Companies examine post-pandemic work models
Before the coronavirus pandemic, LaToya Jordan regularly missed small moments in her children’s lives — like seeing her young son getting off the bus each day. She commuted to downtown Richmond or to a client site and arrived home after her children.
The state agency where she works allowed telecommuting one day a week, and her schedule was flexible, but 90% of her work week was spent in the office. After the pandemic, though, her work schedule changed dramatically, and more than 18 months later, she still isn’t fully back in the office.
Jordan, the deputy auditor for human capital and operations for the Virginia Auditor of Public Accounts, was working from home about four days each week as of late September.
Like so many other workplaces across Virginia and the nation, her agency shifted fully to remote work when the pandemic began in March 2020 and has not fully transitioned back to working onsite. And there’s a good chance it will never return to its pre-pandemic model.
“I think what we’re transitioning to is going to be more of a hybrid situation,” Jordan says. “We appreciate that we have the technology to support us being able to work primarily remotely, but we also realize the benefit of in-person collaborating as well.”
“I think we will continue to have way more flexibility than we did before the pandemic,” she says.
‘The future of work will be flexible’
Flexibility will be the name of the game when looking ahead to post-pandemic work environments. It’s what many workers say they want moving forward.
In the Virginia Society of Certified Public Accountants’ latest annual survey of current economic conditions and expectations, conducted in partnership with Virginia Business, 78% of respondents said that work flexibility is the top trait displayed by businesses that are recovering well from the pandemic.
Forty percent of survey respondents expect to work a hybrid schedule during the next six months and 53% expect they will be working remotely for the next six months. Looking out a year, 37% say they expect a mix of hybrid, still mostly remote, and about 30% say hybrid, but mostly onsite.
The survey, completed by Virginia CPAs in public accounting, private industry, government and education, confirms that not knowing what the future holds is one of the key cruxes companies are facing in planning for doing business in the post-pandemic world.
“I think one of my lessons learned is, you can’t be too set in your ways or set in your plans,” says VSCPA President and CEO Stephanie Peters. “You have to have this ability to plan what you can but know that there’s going to be disruption, and that’s just happening so much more quickly as we’ve seen over the past 12 to 18 months.”
This summer, as it appeared that the world might be getting back to normal, the highly contagious delta variant of COVID-19 spurred a resurgence in coronavirus cases, halting or delaying post-Labor Day plans that many businesses had for returning to the office.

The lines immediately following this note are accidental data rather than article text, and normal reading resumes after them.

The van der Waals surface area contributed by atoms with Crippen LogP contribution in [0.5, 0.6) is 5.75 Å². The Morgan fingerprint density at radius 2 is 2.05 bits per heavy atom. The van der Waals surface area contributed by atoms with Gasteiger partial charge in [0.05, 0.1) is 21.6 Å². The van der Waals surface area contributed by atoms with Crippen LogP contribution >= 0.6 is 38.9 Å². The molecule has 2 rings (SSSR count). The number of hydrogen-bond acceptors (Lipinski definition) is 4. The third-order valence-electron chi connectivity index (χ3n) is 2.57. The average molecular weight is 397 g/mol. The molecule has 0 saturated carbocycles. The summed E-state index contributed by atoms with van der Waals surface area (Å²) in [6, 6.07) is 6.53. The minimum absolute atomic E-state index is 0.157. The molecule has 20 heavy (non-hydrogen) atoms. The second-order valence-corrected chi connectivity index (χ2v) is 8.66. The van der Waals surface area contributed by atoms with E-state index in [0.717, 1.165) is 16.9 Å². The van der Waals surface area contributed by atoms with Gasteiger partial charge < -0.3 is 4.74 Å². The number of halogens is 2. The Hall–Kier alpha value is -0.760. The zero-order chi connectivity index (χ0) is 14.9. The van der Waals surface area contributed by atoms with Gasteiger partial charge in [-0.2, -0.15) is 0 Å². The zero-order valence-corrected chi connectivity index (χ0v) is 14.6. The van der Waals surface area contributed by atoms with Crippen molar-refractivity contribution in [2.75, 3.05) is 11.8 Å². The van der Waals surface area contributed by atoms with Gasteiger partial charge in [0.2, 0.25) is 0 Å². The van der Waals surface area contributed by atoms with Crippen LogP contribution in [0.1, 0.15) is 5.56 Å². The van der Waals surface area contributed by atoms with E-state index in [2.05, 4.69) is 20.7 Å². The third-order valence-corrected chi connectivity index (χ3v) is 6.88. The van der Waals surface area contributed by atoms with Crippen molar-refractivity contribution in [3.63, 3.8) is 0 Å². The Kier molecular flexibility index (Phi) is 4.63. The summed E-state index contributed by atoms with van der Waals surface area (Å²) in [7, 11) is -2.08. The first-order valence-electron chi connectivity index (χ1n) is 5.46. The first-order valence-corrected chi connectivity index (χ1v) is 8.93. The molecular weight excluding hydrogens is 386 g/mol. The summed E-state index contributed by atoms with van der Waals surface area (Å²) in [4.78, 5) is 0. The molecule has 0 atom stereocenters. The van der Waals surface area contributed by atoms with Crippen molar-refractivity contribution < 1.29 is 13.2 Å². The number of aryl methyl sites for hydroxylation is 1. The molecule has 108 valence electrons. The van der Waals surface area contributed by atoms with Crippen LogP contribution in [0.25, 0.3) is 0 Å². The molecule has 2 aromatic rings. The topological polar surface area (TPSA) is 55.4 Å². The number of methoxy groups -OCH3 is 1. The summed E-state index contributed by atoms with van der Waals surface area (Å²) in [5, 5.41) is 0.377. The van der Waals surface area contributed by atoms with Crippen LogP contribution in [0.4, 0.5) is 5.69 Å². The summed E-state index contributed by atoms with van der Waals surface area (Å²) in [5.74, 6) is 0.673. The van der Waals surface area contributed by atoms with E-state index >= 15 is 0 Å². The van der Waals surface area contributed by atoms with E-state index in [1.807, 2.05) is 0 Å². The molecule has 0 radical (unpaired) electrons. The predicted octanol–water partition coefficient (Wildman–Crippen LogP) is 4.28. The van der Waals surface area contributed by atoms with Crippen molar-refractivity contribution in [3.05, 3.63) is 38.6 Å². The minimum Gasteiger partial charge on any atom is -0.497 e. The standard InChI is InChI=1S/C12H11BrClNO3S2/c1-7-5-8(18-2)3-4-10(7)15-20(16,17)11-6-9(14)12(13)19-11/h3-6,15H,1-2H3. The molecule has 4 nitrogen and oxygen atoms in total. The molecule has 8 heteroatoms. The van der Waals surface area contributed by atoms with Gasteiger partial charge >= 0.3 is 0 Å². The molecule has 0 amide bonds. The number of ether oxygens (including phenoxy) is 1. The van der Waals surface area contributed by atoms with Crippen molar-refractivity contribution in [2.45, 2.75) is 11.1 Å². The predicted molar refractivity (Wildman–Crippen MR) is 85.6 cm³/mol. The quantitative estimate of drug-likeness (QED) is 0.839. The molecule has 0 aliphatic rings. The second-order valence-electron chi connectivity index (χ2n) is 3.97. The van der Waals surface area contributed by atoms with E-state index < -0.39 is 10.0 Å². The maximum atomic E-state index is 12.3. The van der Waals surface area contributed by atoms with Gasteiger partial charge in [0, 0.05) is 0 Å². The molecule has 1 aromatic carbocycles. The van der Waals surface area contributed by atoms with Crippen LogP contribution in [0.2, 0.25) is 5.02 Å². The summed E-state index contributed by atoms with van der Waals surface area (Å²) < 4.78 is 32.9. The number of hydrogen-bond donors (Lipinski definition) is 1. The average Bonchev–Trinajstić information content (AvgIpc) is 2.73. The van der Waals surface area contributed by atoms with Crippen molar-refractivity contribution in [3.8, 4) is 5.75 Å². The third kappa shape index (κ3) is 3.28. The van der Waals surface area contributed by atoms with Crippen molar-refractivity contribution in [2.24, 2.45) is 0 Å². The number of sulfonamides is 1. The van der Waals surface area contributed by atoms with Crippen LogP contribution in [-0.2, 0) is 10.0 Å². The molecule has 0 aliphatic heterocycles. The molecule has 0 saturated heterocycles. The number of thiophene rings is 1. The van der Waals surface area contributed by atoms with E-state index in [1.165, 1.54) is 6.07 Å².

Hantzmon Wiebel LLP, a Charlottesville accounting and financial advisory firm with about 100 employees, had to use an “emergency remote access plan” and turn on a dime in March 2020 to make sure everyone had the ability to work from home. “We ended up going down to less than 20 to 25% of people in the building during the height of the pandemic,” says Jennifer Lehman, the firm’s CEO. “We implemented technology like crazy.”
In June 2020, Hantzmon Wiebel employees started edging back toward the office, but some requested permission to work mostly remotely on a permanent basis. Prior to the pandemic, the firm had been making plans to move to a smaller office, but it plans to downsize even more, with remote work remaining an option.
Companies large and small have been adapting to meet the needs and concerns of their employees, including child care needs and worries about potentially infecting their children who aren’t yet old enough to be vaccinated.
Grant Thornton LLP, a Chicago-based global accounting corporation with about 1,200 employees in Arlington, had a seamless transition to remote work amid the pandemic and has promised its 8,500 national employees that their work schedules will be flexible.
“Our work does assume that we’re mobile and moving to respond to our clients’ needs, and post-pandemic we’ve really continued that.” says Greg Wallig, managing principal for Grant Thornton’s Washington, D.C., region office in Arlington. “Our view is that the future of work will be flexible and so will we. Our employees are empowered to work in whatever way best suits the needs of the client, and if that’s remote and meets their comfort levels and the client’s satisfaction, we’re happy to support that.”
Since the pandemic began, Grant Thornton has taken measures to assist employees, including monthly internet subsidies, reimbursing for personal protective equipment, doubling the firm’s child care subsidies and subsidizing food-delivery service memberships. The firm also gave each employee a $1,000 stipend to help defray personal expenses.
“We sought really to help employees cover the additional costs that we imagined they were incurring based on the response to the pandemic,” Wallig says.
The measures have helped employee retention — Grant Thornton didn’t lose any more employees during the pandemic than it did in pre-pandemic times, Wallig notes.